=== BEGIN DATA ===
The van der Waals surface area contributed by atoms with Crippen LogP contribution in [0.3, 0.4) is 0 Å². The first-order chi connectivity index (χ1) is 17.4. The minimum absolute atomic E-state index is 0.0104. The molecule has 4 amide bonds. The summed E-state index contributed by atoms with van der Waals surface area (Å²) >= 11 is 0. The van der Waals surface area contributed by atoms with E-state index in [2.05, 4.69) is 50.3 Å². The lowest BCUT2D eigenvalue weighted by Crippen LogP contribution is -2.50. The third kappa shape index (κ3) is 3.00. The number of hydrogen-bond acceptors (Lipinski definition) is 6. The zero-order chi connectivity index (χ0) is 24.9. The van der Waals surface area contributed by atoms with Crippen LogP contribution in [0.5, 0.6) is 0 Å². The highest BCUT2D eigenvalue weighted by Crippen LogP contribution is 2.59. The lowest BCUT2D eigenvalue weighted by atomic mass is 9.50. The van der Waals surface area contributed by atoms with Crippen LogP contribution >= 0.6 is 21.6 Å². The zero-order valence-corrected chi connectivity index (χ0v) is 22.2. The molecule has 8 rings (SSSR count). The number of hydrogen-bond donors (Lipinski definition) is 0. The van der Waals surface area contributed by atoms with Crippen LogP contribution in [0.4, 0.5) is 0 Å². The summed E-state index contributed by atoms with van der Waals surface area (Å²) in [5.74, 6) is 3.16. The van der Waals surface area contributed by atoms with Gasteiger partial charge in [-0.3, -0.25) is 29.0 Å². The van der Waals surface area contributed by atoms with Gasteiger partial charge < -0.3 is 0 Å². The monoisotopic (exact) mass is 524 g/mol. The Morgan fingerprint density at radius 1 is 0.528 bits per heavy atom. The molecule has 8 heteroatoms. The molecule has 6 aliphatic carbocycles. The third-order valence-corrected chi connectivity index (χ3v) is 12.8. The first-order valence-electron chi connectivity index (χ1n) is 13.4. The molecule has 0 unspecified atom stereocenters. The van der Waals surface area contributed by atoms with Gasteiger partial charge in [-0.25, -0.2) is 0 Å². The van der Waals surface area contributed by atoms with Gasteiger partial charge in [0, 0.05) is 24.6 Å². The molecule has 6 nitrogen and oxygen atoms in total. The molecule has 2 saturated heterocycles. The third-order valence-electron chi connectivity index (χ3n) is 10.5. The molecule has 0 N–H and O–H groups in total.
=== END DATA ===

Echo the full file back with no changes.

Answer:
The van der Waals surface area contributed by atoms with Crippen LogP contribution in [0.3, 0.4) is 0 Å². The first-order chi connectivity index (χ1) is 17.4. The minimum absolute atomic E-state index is 0.0104. The molecule has 4 amide bonds. The summed E-state index contributed by atoms with van der Waals surface area (Å²) >= 11 is 0. The van der Waals surface area contributed by atoms with E-state index in [2.05, 4.69) is 50.3 Å². The lowest BCUT2D eigenvalue weighted by Crippen LogP contribution is -2.50. The third kappa shape index (κ3) is 3.00. The number of hydrogen-bond acceptors (Lipinski definition) is 6. The zero-order chi connectivity index (χ0) is 24.9. The van der Waals surface area contributed by atoms with Crippen LogP contribution in [0.5, 0.6) is 0 Å². The highest BCUT2D eigenvalue weighted by Crippen LogP contribution is 2.59. The lowest BCUT2D eigenvalue weighted by atomic mass is 9.50. The van der Waals surface area contributed by atoms with Crippen LogP contribution >= 0.6 is 21.6 Å². The zero-order valence-corrected chi connectivity index (χ0v) is 22.2. The molecule has 8 rings (SSSR count). The number of hydrogen-bond donors (Lipinski definition) is 0. The van der Waals surface area contributed by atoms with Crippen LogP contribution in [0.4, 0.5) is 0 Å². The summed E-state index contributed by atoms with van der Waals surface area (Å²) in [5.74, 6) is 3.16. The van der Waals surface area contributed by atoms with Gasteiger partial charge in [-0.3, -0.25) is 29.0 Å². The van der Waals surface area contributed by atoms with Gasteiger partial charge < -0.3 is 0 Å². The monoisotopic (exact) mass is 524 g/mol. The Morgan fingerprint density at radius 1 is 0.528 bits per heavy atom. The molecule has 8 heteroatoms. The molecule has 6 aliphatic carbocycles. The third-order valence-corrected chi connectivity index (χ3v) is 12.8. The first-order valence-electron chi connectivity index (χ1n) is 13.4. The molecule has 0 unspecified atom stereocenters. The van der Waals surface area contributed by atoms with Gasteiger partial charge in [-0.25, -0.2) is 0 Å². The van der Waals surface area contributed by atoms with Gasteiger partial charge in [0, 0.05) is 24.6 Å². The molecule has 6 nitrogen and oxygen atoms in total. The molecule has 2 saturated heterocycles. The third-order valence-electron chi connectivity index (χ3n) is 10.5. The molecule has 0 N–H and O–H groups in total.